Virginia State Sen. Louise Lucas, D-Portsmouth, told a conservative talk radio show Friday that racism is a subtle factor used against President Obama by his Republican opponent Mitt Romney in the 2012 presidential race and that there needs to be a "national discussion on racial issues."
Lucas told conservative talk-show host John Fredericks, who hosts "The John Fredericks Show" on WHKT 1650 AM, that the GOP candidate is "speaking to a segment of the population who does not like to see people other than a white man in the White House or any other elected position."
The comments have spread nationally with Fredericks, who spent part of 2011 as the editorial page editor for the Daily Press, appearing on Fox News' "The O'Reilly Factor" to discuss the interview.
Lucas was speaking with Fredericks as a surrogate for the Obama campaign. Fredericks regularly has state and national surrogates for Obama on his show.
Lucas, who has long been outspoken on the topic of race and politics, told Fredericks "it is time that we face the reality that we need to have a national discussion on racial issues."
Lucas did not respond to requests for comment on her radio interview.
Michael Clemons, a political science professor at Old Dominion University who teaches classes on African-American politics, and Quentin Kidd, director of the Wason Institute for Public Policy at Christopher Newport University, agree with Lucas that a larger dialogue on race is needed.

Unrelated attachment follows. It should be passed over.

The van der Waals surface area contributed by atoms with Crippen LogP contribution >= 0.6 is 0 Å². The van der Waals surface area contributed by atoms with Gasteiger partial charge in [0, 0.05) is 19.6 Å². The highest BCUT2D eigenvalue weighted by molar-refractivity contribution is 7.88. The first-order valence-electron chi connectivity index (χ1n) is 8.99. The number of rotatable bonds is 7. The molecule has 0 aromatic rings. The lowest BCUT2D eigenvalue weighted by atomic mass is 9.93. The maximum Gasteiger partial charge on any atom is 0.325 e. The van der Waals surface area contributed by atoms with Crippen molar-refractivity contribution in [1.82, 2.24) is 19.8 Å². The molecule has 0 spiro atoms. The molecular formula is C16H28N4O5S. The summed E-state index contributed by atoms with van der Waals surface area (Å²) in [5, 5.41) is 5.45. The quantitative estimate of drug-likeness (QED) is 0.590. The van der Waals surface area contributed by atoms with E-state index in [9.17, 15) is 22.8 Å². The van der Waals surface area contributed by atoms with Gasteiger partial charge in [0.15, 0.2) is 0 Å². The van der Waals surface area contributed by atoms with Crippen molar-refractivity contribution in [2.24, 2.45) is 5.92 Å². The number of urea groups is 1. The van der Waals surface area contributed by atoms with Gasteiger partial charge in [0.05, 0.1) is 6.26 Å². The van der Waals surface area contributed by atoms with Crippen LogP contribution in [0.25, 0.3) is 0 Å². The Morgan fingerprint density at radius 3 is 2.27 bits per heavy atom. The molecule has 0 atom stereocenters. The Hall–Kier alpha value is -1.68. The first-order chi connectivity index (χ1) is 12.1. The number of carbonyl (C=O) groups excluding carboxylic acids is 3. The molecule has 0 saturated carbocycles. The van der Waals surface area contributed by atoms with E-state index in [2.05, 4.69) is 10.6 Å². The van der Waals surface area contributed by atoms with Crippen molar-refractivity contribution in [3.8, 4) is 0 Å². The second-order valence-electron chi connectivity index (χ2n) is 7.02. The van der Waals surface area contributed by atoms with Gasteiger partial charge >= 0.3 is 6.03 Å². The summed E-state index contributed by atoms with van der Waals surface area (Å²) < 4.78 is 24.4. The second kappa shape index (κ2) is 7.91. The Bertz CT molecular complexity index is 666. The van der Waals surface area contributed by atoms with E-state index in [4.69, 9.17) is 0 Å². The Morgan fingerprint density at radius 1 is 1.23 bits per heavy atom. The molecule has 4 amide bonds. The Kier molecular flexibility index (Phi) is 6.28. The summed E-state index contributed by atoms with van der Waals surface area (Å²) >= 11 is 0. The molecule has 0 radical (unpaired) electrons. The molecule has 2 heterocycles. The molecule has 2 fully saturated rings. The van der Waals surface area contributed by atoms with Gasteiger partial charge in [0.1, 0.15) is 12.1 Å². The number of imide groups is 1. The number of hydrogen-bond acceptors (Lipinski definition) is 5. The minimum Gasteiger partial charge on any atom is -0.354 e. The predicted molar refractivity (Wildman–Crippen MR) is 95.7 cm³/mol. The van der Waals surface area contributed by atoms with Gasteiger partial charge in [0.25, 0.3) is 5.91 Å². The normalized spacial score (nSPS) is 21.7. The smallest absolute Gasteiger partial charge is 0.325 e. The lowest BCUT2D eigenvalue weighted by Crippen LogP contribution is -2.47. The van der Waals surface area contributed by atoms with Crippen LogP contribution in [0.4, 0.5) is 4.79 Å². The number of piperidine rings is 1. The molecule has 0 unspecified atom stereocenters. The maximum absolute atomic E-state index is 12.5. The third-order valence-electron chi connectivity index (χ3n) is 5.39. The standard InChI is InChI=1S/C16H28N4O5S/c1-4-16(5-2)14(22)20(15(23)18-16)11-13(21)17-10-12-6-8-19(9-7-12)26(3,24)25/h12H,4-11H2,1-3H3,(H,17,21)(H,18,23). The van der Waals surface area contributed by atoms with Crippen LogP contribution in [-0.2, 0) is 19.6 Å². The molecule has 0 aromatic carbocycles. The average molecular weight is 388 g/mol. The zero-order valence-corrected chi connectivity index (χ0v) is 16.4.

Clemons said that while "marked improvements" have been made since the civil-rights era and with the election of Obama, "code words" such as "welfare" and "food stamps" are used in connection with the president.
"When we begin to talk about food stamps and welfare, for certain segments of the American public it does mean African-Americans," Clemons said.
Clemons said he doubted discussions on race and ethnicity could be had in the "rough and tumble" context of campaigns, but national talks could be held using empirical data, such as that from the 2010 U.S. Census that show higher unemployment rates, higher infant mortality, lower incomes and lower education levels for blacks compared to whites and point to institutional racism.
"We see racial disparities in the practice of the customs of this society," Clemons said. "That's what we don't want to confront."
Kidd said Lucas' comments reduced "the potential for any serious discussion about race" because they caused a knee-jerk reaction in the electorate.
Kidd said the last time he saw a "serious, thoughtful" discussion on these issues by a campaign was Robert F. Kennedy's attempt to win the Democratic nomination for president in 1968.
"It could happen," Kidd said. "It's just a difficult discussion to have. It's made more difficult when people like Louise Lucas make off-the-cuff, sort of knee-jerk comments that they make, because it causes everyone to run to their corners and say 'I'm not moving.'"
The Obama campaign has not offered a response to Lucas' comments, but Fredericks said he has been assured by the campaign that a "high-level" official will appear on his show to discuss the issue.
The Romney campaign also declined to comment, but pointed to a statement issued from a spokesman for Gov. Bob McDonnell, who as a surrogate for Romney is traveling to Iowa Thursday to campaign for the GOP candidate.
McDonnell spokesman Tucker Martin issued an email statement saying McDonnell felt the comments were "divisive and flat wrong."
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